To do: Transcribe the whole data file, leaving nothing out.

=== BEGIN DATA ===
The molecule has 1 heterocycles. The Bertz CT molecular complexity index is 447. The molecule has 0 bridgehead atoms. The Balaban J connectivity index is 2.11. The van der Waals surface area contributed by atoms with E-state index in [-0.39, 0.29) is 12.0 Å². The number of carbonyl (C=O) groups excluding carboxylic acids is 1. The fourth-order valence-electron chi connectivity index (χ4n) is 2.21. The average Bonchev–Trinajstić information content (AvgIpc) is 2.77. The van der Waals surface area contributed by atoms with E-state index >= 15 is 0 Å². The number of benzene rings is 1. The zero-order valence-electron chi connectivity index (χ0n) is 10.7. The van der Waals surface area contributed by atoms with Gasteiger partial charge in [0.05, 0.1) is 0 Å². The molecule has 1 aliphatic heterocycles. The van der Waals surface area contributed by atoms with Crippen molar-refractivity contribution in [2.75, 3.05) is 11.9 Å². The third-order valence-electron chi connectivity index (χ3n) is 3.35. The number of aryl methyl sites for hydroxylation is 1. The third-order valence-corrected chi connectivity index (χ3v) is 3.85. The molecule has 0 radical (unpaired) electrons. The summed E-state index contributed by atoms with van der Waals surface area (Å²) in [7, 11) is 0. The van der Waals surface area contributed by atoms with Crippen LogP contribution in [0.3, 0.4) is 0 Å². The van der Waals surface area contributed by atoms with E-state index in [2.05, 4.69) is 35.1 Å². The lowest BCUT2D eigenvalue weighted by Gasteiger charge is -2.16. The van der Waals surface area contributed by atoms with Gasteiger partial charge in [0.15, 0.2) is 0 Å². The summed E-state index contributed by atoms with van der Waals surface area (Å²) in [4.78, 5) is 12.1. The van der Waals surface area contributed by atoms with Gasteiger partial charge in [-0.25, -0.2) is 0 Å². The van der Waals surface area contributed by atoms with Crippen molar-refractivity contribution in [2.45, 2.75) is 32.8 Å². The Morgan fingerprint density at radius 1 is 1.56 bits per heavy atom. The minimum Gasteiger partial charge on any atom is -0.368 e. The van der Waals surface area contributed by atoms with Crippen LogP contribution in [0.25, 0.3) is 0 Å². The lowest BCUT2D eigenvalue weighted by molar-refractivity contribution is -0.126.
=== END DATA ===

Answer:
The molecule has 1 heterocycles. The Bertz CT molecular complexity index is 447. The molecule has 0 bridgehead atoms. The Balaban J connectivity index is 2.11. The van der Waals surface area contributed by atoms with E-state index in [-0.39, 0.29) is 12.0 Å². The number of carbonyl (C=O) groups excluding carboxylic acids is 1. The fourth-order valence-electron chi connectivity index (χ4n) is 2.21. The average Bonchev–Trinajstić information content (AvgIpc) is 2.77. The van der Waals surface area contributed by atoms with E-state index >= 15 is 0 Å². The number of benzene rings is 1. The zero-order valence-electron chi connectivity index (χ0n) is 10.7. The van der Waals surface area contributed by atoms with Gasteiger partial charge in [0.05, 0.1) is 0 Å². The molecule has 1 aliphatic heterocycles. The van der Waals surface area contributed by atoms with Crippen molar-refractivity contribution in [2.75, 3.05) is 11.9 Å². The third-order valence-electron chi connectivity index (χ3n) is 3.35. The number of aryl methyl sites for hydroxylation is 1. The third-order valence-corrected chi connectivity index (χ3v) is 3.85. The molecule has 0 radical (unpaired) electrons. The summed E-state index contributed by atoms with van der Waals surface area (Å²) in [7, 11) is 0. The van der Waals surface area contributed by atoms with Crippen LogP contribution in [0.3, 0.4) is 0 Å². The van der Waals surface area contributed by atoms with E-state index in [2.05, 4.69) is 35.1 Å². The lowest BCUT2D eigenvalue weighted by Gasteiger charge is -2.16. The van der Waals surface area contributed by atoms with Gasteiger partial charge in [0.15, 0.2) is 0 Å². The summed E-state index contributed by atoms with van der Waals surface area (Å²) in [4.78, 5) is 12.1. The van der Waals surface area contributed by atoms with Gasteiger partial charge in [-0.25, -0.2) is 0 Å². The van der Waals surface area contributed by atoms with Crippen molar-refractivity contribution in [2.45, 2.75) is 32.8 Å². The Morgan fingerprint density at radius 1 is 1.56 bits per heavy atom. The minimum Gasteiger partial charge on any atom is -0.368 e. The van der Waals surface area contributed by atoms with Crippen LogP contribution in [0.25, 0.3) is 0 Å². The lowest BCUT2D eigenvalue weighted by molar-refractivity contribution is -0.126.